The police had beaten him there. The old woman must have called them about Sabre. Elias figures they’ve been there a while because the area is marked off by yellow police tape and the crime scene unit is taking pictures. He stops and turns to run the other way, but, given the state he’s in, one of the cops standing outside the alley easily overtakes him. The cop pushes him face first against the wall. “Get your fucking hands off me! I didn’t do anything!”

The cop eases his grip. “You don’t want to go in there, Elias.”

Elias recognizes the voice of Constable Daniel Chenoweth, a beat cop who works with the do-gooders to get junkies off the street and into rehab. He turns toward Chenoweth, and before he knows what he’s saying, admits, “I know. I left him there a couple of hours ago.”

“Why did you come back?”

“Had to pick up some things.”

Chenoweth reaches into Elias’s pocket and pulls out the small bag of smack – technically illegal search and seizure. “I think the crime scene guys have already taken care of them for you. Is that the only reason you came back?”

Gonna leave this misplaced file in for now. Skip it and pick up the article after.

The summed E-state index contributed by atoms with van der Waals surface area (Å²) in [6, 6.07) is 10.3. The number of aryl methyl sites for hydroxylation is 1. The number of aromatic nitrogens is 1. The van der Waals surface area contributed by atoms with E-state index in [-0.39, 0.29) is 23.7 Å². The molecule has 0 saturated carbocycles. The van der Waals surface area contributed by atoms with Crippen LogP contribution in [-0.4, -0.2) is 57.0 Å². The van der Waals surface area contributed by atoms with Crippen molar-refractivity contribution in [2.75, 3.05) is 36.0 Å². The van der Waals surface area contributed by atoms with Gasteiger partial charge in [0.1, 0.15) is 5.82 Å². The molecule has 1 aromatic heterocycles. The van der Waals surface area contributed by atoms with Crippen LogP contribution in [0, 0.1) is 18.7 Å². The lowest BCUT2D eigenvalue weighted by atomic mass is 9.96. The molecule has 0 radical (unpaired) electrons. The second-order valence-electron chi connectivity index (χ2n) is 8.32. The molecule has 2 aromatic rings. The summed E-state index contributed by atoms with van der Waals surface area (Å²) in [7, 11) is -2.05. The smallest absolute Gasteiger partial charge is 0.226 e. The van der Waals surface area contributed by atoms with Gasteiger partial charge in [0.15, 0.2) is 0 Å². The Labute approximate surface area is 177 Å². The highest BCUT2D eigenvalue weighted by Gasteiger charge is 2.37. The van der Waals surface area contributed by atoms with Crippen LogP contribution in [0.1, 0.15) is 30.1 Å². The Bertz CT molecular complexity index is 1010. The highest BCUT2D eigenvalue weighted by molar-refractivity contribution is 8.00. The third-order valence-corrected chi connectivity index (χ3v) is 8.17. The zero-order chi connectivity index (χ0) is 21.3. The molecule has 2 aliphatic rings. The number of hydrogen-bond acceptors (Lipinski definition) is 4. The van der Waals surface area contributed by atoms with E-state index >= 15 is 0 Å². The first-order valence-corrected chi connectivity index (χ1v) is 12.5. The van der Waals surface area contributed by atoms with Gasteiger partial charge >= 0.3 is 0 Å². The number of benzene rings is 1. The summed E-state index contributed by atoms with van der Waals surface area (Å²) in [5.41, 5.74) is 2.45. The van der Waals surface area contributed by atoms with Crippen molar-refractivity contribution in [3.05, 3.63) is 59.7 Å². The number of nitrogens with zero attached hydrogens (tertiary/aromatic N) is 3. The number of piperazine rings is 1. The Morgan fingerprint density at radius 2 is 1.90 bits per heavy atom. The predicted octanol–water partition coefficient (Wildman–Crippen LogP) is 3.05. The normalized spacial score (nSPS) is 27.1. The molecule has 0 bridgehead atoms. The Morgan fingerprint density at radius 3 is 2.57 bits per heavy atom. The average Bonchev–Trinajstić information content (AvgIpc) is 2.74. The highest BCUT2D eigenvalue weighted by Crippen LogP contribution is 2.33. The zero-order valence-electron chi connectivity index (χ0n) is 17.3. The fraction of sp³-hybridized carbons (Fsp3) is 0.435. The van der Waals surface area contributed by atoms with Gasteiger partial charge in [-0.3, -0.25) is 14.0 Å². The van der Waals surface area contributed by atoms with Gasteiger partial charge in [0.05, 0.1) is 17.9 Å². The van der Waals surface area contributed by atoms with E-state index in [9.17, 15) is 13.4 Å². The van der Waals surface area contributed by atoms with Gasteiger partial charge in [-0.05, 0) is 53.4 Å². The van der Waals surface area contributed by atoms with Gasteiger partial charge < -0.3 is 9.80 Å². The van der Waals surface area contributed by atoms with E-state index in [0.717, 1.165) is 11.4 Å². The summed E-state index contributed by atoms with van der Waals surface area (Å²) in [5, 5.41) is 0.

“What do you think? That I came back out of guilt. Out of loyalty. Out of love and respect and friendship. Go to hell!” He tries to sidestep Chenoweth, but an intense wave of nausea overtakes him, and Elias doubles over and vomits, the bile burning his throat and leaving a sour aftertaste in his mouth.

“When was the last time you had a hit, Elias?”

He looks up at Chenoweth. “Fuck you!”

A commotion from the alley draws their attention. A dog growls and snarls just before a woman yells, “Goddammit! The fucking dog just bit me!”

Chenoweth bends under the police tape and rushes to see what is going on. Something inside compels Elias to pass up his chance to run; no one notices when he slips into the alley because they’re all focused on the unfolding scene. Two morgue workers want to put Brian into a body bag, but Sabre blocks them with teeth bared and ruff standing on end, warning all that this emaciated dog and his owner are not to be messed with.